Can you share your favorite VR user story?

One of the very first people to use the Rift visited his hometown in Croatia. As he ‘walked’ the streets of a hometown he hadn’t been able to visit for years he narrated excitedly for everybody to hear, “That church, my grandfather was baptized in that church, my cousin lives in that house. I just Skyped with them this morning. My grade school is right there…” He was very touched by the experience.

 


 

Name: Andrew Despres
Library: Downey City Library
Position: Supervising Librarian, Technical Services
Email: adespres@downeyca.org
Website: downeylibrary.org

 

What is the VR setup?

See below.

What systems do you have?

We currently own two Oculus Rifts, one HTC Vive, and we recently acquired 12 Oculus GO headsets.

Are systems portable or in dedicated space?

We have the HTC Vive and one Oculus Rift installed in a dedicated space in the Library – the VR Lab. The VR Lab has the same hours as the Library, but is primarily used during afterschool hours and weekends as teenagers make up the largest user group.

We also have a portable setup with an Oculus Rift and a 50” that we setup in our event space on Monday afternoons.

It is our plan to use the Oculus Go headsets for special Library events and outreach. We intend to introduce the headsets at Downey’s annual Dia de los Muerto’s festival, held this year on October 28th. We will have a table set up with staff and will be giving guests the chance to try the Coco VR experience.

How is staff trained for using and demonstrating VR?

When the Library first received the Oculus Rift we setup the system in our event room and I presented it to library staff, demonstrating how to use the system and the different applications we had installed. Staff was then encouraged to try out the system.

To introduce the Oculus Rift to our patrons we recruited and trained a small group of teen volunteers. These volunteers were then scheduled to provide support to our patrons during after school hours. This was tremendously successful and ultimately resulted in a culture of non-volunteer teens teaching other teens and patrons how to use VR.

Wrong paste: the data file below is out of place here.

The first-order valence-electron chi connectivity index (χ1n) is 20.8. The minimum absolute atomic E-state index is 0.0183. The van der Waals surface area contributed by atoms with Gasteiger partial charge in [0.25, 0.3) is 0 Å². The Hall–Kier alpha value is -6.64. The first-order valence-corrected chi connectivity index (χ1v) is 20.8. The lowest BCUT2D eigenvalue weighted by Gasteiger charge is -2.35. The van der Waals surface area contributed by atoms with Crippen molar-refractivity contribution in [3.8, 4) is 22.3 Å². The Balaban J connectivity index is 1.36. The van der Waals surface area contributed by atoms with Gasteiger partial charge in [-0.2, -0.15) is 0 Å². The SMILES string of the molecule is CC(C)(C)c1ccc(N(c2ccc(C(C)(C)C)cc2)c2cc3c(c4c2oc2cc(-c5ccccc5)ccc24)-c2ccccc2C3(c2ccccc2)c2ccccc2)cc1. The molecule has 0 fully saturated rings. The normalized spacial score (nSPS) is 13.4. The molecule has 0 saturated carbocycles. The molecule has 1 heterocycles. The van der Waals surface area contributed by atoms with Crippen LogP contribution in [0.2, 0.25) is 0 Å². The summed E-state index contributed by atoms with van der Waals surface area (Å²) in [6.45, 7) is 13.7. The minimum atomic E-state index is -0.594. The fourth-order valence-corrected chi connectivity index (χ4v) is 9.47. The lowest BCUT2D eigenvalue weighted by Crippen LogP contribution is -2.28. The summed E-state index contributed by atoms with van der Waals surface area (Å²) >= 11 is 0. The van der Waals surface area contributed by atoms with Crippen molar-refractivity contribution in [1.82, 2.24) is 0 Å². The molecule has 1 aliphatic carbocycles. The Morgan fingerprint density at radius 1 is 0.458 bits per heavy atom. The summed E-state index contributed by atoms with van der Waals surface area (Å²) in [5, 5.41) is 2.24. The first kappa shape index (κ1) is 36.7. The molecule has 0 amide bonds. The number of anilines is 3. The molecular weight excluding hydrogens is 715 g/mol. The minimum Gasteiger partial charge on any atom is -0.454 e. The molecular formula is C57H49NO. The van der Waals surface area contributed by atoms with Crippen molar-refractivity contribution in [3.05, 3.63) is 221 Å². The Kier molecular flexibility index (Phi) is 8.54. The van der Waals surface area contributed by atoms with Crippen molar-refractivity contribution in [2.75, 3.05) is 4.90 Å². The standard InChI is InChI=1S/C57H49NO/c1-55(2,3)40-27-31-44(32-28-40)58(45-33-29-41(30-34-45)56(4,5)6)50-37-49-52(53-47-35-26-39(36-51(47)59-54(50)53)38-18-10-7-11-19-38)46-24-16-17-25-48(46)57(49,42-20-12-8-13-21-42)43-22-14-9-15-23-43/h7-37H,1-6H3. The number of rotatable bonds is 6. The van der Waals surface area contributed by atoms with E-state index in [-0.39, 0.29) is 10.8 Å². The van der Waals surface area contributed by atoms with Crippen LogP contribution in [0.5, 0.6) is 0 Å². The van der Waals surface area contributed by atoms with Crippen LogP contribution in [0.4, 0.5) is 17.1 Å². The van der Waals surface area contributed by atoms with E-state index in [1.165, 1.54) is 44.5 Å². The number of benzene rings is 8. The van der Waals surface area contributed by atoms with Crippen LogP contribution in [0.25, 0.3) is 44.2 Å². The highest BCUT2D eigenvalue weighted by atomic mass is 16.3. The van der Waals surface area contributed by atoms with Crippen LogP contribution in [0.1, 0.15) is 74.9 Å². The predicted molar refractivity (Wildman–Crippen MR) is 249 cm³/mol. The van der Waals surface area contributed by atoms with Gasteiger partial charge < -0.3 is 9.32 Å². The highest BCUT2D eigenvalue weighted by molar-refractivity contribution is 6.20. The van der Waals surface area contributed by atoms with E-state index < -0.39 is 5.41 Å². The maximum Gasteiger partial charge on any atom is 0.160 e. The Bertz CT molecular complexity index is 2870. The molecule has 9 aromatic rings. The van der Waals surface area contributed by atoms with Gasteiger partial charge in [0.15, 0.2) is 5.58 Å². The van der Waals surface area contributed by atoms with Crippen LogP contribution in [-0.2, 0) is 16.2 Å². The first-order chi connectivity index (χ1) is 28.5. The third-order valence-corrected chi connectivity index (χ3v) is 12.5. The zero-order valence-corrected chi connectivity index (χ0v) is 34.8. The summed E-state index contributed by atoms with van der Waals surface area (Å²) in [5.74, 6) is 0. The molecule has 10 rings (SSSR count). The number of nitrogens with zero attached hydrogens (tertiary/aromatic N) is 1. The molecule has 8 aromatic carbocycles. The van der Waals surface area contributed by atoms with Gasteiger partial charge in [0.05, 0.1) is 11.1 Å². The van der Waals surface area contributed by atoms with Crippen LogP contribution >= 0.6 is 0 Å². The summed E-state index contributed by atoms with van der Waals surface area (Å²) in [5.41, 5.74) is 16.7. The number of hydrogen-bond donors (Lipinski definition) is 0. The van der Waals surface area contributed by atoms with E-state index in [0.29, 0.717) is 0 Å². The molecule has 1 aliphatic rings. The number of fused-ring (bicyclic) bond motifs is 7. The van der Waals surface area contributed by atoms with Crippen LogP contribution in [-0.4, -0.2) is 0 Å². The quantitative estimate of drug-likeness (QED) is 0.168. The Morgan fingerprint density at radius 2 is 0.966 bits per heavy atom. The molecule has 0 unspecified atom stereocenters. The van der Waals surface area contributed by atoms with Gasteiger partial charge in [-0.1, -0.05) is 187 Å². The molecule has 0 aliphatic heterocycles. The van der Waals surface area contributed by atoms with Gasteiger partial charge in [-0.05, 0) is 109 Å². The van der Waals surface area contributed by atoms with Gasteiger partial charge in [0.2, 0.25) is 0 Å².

Because we had such a successful rollout and a group of very enthusiastic patrons we were able to phase out our teen volunteers and rely mostly on a core group of regulars to teach others how to use VR. In the event that the room is empty when a first-timer wants to use VR we have our computer lab staff close by to provide assistance.

What tips can you share for those setting up a VR program in their library?

Implementing VR as a passive program is what has enabled our library to be successful. By making VR available during all open hours we haven’t had the challenge of communicating when VR is available. We would also recommend finding one or more people on staff that is really excited about VR and not afraid of new technology. Give them the opportunity to explore the Rift or the Vive and learn the in-and-outs of how to use the system and what it is capable of. Let this staff member be the VR evangelist in your library and the one responsible for training staff and or volunteers and help shape what your VR programming will look like.

How is VR demonstrated?

Except for early demonstrations to staff and volunteers, we haven’t had a real need to demonstrate VR to our patrons. This may change over time as our VR related programming matures, but our model of always-available VR, formal demonstrations have been unnecessary.

How often are VR programs run at your library?

Through our VR Lab, we offer informal and passive VR programming every day. More formal programming, such as Tilt Brush art competitions and high-score competitions in games such as Fruit Ninja have been considered but ultimately deemed unnecessary to drum up interest.

How do you promote VR to the public?

Our primary way of promoting VR to the public has been through social media. This is usually accomplished by sharing photos of teens playing in our VR Lab on Facebook and Instagram, or periodically promoting our Teen Zone programming which occurs every Monday afternoon and prominently features VR.

What community engagement do you do or have planned in the future?

Shortly after receiving our first Rift system we took it to a local high school and set it up in their library for a week, where students and faculty could come and try it out. This helped to generate interest in our newly established VR Lab. In the coming weeks we will be sharing our Oculus Go headsets with our community at the City’s Dia de los Muertos festival.

Do you use social media to promote VR programs?  Share some examples.

See above.